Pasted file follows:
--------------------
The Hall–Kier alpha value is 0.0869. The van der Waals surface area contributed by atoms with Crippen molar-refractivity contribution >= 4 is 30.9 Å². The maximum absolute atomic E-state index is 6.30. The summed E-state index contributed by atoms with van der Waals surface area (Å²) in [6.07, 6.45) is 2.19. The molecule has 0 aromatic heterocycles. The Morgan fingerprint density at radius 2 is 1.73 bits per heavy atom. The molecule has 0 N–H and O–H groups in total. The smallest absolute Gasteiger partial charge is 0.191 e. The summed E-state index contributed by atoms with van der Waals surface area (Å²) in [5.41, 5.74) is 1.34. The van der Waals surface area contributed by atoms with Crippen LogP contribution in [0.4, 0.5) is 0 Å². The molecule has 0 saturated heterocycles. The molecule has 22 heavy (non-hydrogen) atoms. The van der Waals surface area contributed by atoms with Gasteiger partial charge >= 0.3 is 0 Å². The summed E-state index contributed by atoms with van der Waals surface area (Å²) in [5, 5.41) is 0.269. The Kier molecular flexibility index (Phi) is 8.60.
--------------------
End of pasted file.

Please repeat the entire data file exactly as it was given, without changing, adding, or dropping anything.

The Hall–Kier alpha value is 0.0869. The van der Waals surface area contributed by atoms with Crippen molar-refractivity contribution >= 4 is 30.9 Å². The maximum absolute atomic E-state index is 6.30. The summed E-state index contributed by atoms with van der Waals surface area (Å²) in [6.07, 6.45) is 2.19. The molecule has 0 aromatic heterocycles. The Morgan fingerprint density at radius 2 is 1.73 bits per heavy atom. The molecule has 0 N–H and O–H groups in total. The smallest absolute Gasteiger partial charge is 0.191 e. The summed E-state index contributed by atoms with van der Waals surface area (Å²) in [5.41, 5.74) is 1.34. The van der Waals surface area contributed by atoms with Crippen LogP contribution in [0.4, 0.5) is 0 Å². The molecule has 0 saturated heterocycles. The molecule has 22 heavy (non-hydrogen) atoms. The van der Waals surface area contributed by atoms with Gasteiger partial charge >= 0.3 is 0 Å². The summed E-state index contributed by atoms with van der Waals surface area (Å²) in [5, 5.41) is 0.269. The Kier molecular flexibility index (Phi) is 8.60.